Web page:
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Monday, June 08, 2009

Purdue - Big 10 bottom dweller and offensive enigma?

The previews are coming in and they are grim. The Quad ranks the Boilermakers a preseason 94th, while Dr Saturday ponders the likelihood of a return to pre-Tiller ineptitude. As my previous forays evidence, Purdue, or at least its offense, is a special subject for me, as I learned a lot about the passing game, the one-back, and offense in general from the spread-show that Tiller brought to West Lafayette. The spread’s whole history is in many ways perfectly captured by Joe Tiller’s Big 10 tenure: from its blockbuster beginnings as the perfect underdog offense, which allowed the little guy to compete with the big dog, to me-too offense that everyone had to run, to finally complete saturation, where the spread – or at least the pure, pass-first version as was first developed – might actually help seal the fate of the little guy who tries to isolate inferior receivers against superior defensive backs (and hence also inferior linemen versus superior defensive linemen and linebackers).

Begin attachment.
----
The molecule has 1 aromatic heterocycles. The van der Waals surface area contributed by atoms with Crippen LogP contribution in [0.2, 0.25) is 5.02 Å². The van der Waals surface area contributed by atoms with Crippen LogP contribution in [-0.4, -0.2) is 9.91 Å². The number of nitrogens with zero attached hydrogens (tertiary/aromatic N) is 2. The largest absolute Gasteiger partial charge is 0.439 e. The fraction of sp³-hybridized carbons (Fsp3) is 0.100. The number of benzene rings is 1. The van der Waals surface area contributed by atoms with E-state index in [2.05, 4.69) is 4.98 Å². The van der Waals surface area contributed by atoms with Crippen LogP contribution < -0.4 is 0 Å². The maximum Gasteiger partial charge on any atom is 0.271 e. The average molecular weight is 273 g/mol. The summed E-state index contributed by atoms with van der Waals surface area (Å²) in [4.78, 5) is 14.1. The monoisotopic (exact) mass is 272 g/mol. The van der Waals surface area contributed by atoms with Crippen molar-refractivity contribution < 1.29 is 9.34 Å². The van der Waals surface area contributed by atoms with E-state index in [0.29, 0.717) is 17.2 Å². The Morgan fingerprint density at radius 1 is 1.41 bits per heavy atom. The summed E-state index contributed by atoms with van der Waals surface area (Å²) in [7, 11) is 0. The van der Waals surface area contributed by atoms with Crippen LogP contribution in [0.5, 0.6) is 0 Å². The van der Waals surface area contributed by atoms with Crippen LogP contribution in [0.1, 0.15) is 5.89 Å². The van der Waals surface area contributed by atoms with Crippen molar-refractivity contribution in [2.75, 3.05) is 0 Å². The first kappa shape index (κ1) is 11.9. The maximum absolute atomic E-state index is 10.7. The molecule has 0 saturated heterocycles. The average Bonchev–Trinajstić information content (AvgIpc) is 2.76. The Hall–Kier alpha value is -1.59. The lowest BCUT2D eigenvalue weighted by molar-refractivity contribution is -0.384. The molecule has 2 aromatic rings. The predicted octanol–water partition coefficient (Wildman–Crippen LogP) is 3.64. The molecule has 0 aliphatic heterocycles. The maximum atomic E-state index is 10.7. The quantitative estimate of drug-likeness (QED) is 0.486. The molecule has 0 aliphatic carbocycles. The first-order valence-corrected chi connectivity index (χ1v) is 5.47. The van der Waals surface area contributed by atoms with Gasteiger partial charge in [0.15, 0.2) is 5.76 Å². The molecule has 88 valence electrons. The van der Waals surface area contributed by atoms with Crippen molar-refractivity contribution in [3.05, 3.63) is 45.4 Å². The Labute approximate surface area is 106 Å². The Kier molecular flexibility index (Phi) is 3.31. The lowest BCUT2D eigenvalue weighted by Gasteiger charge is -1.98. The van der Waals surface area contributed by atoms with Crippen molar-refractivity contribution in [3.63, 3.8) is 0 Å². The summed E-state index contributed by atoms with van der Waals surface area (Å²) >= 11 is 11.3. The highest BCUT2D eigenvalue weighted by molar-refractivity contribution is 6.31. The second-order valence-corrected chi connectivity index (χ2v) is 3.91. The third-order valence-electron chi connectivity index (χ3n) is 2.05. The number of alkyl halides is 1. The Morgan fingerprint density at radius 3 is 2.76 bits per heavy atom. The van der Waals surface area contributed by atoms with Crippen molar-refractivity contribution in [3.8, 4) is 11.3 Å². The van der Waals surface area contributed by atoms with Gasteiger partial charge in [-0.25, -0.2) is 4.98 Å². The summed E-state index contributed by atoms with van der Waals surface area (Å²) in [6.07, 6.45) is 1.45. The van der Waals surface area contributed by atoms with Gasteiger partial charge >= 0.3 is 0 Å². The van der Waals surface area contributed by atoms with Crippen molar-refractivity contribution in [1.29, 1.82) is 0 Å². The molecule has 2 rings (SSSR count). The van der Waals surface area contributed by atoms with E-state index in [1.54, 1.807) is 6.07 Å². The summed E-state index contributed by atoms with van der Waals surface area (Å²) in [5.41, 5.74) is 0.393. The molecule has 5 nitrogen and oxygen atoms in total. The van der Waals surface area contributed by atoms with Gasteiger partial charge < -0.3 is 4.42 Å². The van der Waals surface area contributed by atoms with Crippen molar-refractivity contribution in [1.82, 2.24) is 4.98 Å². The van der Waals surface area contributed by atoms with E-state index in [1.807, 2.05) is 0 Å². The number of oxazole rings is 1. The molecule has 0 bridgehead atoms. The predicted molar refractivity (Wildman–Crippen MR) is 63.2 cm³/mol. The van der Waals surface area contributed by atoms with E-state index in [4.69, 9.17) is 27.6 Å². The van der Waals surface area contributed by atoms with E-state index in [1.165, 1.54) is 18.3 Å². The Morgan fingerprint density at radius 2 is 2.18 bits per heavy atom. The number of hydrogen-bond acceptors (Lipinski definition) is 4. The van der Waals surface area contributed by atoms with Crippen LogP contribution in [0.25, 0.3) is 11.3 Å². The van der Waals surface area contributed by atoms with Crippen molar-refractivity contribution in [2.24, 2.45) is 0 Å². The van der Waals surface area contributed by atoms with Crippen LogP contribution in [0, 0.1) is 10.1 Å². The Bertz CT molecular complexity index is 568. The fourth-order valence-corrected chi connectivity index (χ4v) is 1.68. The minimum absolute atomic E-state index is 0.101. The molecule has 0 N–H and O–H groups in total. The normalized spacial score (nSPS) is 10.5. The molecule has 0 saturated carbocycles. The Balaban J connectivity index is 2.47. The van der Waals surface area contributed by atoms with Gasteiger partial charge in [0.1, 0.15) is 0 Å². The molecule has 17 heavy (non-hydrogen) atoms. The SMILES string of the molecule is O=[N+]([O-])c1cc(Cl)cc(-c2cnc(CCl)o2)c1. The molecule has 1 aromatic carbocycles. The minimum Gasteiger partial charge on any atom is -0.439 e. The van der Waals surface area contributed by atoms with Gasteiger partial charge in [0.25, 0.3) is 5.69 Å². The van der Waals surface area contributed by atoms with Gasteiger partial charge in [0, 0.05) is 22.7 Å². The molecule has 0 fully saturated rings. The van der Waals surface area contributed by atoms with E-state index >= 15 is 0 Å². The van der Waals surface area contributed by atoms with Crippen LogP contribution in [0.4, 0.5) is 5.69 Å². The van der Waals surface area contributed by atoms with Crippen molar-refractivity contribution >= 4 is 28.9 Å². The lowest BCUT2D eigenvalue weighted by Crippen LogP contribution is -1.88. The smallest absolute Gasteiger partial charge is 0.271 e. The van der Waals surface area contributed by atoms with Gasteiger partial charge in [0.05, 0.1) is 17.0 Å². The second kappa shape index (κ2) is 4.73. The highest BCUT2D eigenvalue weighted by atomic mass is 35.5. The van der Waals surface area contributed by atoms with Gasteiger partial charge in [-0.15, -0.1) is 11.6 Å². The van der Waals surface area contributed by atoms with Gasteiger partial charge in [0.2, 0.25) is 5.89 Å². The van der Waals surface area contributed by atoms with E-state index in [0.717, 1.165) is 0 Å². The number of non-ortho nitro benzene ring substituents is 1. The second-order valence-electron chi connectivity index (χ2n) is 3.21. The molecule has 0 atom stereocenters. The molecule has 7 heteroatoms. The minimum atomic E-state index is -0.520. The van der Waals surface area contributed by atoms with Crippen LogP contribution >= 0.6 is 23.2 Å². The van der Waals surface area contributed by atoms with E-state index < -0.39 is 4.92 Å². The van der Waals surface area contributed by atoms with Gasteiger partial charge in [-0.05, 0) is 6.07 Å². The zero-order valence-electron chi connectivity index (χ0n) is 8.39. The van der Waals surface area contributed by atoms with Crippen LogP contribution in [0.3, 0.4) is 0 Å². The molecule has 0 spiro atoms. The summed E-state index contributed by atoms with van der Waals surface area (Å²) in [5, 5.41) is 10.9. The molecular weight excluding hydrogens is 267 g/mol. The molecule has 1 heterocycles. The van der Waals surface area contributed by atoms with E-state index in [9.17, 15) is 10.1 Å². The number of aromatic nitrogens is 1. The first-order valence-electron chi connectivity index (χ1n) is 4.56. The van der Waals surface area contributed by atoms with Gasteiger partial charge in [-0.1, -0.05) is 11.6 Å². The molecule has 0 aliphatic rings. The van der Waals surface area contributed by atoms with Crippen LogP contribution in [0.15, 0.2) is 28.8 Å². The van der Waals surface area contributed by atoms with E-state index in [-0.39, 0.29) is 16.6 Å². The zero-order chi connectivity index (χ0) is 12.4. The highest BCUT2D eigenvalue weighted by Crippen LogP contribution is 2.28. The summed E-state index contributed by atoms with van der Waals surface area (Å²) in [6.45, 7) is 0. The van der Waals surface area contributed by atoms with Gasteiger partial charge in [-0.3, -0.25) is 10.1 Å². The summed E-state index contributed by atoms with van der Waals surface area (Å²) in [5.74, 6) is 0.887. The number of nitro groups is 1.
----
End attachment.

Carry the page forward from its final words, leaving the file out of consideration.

That worry would seem particularly acute for Purdue, considering it lost its quarterback, runningback, and top two receivers, which is especially acute considering Purdue had already lost its top two receivers from the year before that as well, in Dorien Bryant and Dustin Keller, now tight-end with the New York Jets. So the cupboard looks bare. Yet I speculated on what Purdue’s new “mystery offense” might look like under new offensive coordinator, calling it “NFL-esque” and even going so far as to say that Purdue’s spread offense days were “likely over.”